3. Priority themes for FAO's work have been established in the World Food Summit Plan of Action and the Strategic Framework. Management concurs that greater advocacy of these themes should be made, as embodied in the FAO strategic objective A central place for food security as well as the cross-organizational strategy Communicating FAO's Messages. Priorities for policy work by the Organization will be based on its comparative strengths as identified by the evaluation. Management agrees with the suggested emphasis on policies at the sub-sector level (rather than comprehensive agricultural sector reviews) and on ensuring effective normative underpinning of policies.

4. Participatory policy formation processes, the technology-policy interface and integrating costs and benefits in sub-sector policy work will be enhanced through closer and deeper collaboration between all policy units at Headquarters and in decentralised offices. In the Regional and Sub-regional Offices, in particular, this will be achieved by a better integration of policy assistance branches and units with the technical department groups and multi-disciplinary teams. The technical expertise available in the different technical divisions will be strengthened in policy work, including in the areas of extension and research, while TCA policy officers will be given, where possible, a more technical orientation. The importance of cross-sectoral aspects of policy work, for instance environmental dimensions of agricultural policy formulation and implementation and gender and HIV/AIDS issues, should also be stressed.

5. The recommended focus on LIFDCs is very apt, notwithstanding absorptive capacity constraints that may arise. This focus will have to be properly balanced with the demands of middle-income countries for policy assistance in such areas as emerging development themes. It is also agreed that policy assistance to CIS and similar countries has to be expanded, by establishing relevant specialist capability working on these countries subject to the overall constraints of available resources. The absence of FAO Representatives in CIS countries has been mentioned in the evaluation. Although the 119th Council approved the proposal of the Director-General for the establishment of additional country offices under certain conditions, these countries have not generally come forward to participate in the scheme. Costs for liaison or representational tasks in such countries have therefore not been included in the PWB growth scenario. However, the Organization is reviewing its plan in this regard.

6. The evaluation underlines the critical role of FAO, within UN teams and at country level, in ensuring that agriculture and food security issues are fully reflected in macro-policies, including for poverty alleviation and sustainable rural livelihoods. This role is not always recognised by some of our partner institutions or by some countries themselves. A corporate paper aiming to refine the conceptual basis for FAO's work on linkages between poverty, food security, agriculture and rural development, is being finalised by the Economic and Social Department. Arrangements are also underway to enhance collaboration with other UN agencies and IFIs in UNDAF, CCA, CDF, HIPC and PRSP exercises. Recently, additional financial support has been provided to FAO Representatives through a special TCP facility, to help strengthen their prompt response to countries' needs and contribute to these processes.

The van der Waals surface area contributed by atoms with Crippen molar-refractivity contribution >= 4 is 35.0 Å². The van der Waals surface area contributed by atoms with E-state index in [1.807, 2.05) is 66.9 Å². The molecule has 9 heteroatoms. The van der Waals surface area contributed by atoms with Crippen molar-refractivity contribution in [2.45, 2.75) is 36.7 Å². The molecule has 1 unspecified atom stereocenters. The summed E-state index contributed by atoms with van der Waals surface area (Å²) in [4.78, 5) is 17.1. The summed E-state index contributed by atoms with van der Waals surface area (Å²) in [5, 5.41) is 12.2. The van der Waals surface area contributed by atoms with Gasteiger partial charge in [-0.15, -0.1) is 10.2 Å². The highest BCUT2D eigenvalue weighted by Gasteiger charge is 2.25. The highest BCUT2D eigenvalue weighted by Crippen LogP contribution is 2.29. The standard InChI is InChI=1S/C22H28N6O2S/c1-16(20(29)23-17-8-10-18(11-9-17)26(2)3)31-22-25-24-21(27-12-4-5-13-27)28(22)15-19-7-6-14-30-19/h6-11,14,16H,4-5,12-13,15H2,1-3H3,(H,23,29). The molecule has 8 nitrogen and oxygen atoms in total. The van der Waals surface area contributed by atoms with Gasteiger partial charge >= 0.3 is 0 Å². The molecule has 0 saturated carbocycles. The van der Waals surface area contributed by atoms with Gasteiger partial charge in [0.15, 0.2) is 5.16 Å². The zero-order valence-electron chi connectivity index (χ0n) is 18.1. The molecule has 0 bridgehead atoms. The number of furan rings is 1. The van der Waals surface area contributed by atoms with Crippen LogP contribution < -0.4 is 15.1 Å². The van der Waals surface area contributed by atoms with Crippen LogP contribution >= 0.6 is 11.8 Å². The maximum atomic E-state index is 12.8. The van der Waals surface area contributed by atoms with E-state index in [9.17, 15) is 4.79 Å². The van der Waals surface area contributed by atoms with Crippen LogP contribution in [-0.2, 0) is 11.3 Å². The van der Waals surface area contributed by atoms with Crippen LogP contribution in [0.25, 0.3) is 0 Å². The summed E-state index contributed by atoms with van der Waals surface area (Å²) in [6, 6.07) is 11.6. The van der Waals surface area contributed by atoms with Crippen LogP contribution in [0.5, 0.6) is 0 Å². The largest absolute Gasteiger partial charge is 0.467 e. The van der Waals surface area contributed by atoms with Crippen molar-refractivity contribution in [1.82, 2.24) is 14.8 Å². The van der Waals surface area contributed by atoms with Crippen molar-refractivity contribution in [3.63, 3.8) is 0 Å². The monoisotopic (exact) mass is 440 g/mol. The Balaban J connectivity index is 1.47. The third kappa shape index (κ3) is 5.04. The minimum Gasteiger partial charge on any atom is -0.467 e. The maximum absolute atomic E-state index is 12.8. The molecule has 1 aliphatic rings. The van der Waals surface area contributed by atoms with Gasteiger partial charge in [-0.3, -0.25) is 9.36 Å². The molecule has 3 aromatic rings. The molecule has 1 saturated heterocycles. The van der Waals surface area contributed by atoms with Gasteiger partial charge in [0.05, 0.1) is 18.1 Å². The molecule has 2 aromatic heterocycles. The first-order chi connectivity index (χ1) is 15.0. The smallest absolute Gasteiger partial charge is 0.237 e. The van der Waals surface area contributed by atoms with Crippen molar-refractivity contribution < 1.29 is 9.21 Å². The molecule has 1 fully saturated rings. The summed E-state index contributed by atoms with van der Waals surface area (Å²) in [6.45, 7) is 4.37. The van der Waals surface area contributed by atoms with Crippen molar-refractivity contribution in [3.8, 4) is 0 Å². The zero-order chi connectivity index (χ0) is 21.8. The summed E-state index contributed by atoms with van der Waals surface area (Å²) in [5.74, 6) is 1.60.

7. As suggested by the evaluation, FAO's contribution to promoting consultative approaches for policy development and engaging civil society will be expanded further. This will be done by implementing more effectively FAO's policy and strategy for cooperation with NGOs and civil society organizations (including rural women's organizations and groups), which was set out in the Strategic Framework and developed thereafter.

8. It is agreed that, at present, policy expertise is spread throughout many units in FAO, and that there is insufficient coordination and exchange of information despite the existing interdisciplinary cooperation, both ad hoc and institutionalised. The recommendation is therefore endorsed to establish a policy Task Force and focal points to better define priorities; to strengthen the normative underpinning of policy work; to develop mechanisms for facilitating inter-unit collaboration; and to develop policy guidelines on how to effectively relate to and facilitate the policy process at country level. Indeed, the findings of the evaluation reinforce Management's belief that improvements in all these areas will increase the impact that FAO has made on both the process and implementation of policy in developing member countries. An inter-departmental coordination mechanism will be established to foster the interface between policy and technology as well as between policy and operational activities, with particular reference to rural development. Focal points for policy work in the Organization will, subject to the availability of resources as determined by the membership, be allocated additional resources to assure the policy interface between normative analytical work and advocacy/assistance work.

9. The need for FAO to improve "country intelligence" is already being acted upon by the TC Department, which has initiated the establishment of a web-based country information system for internal use, primarily for enhanced country focus and Field Programme development. Once operational, this system will be managed by the policy assistance branches and units in close collaboration with the FAO Representatives. It will not cover specialised domains of information for which databases are maintained by the technical departments.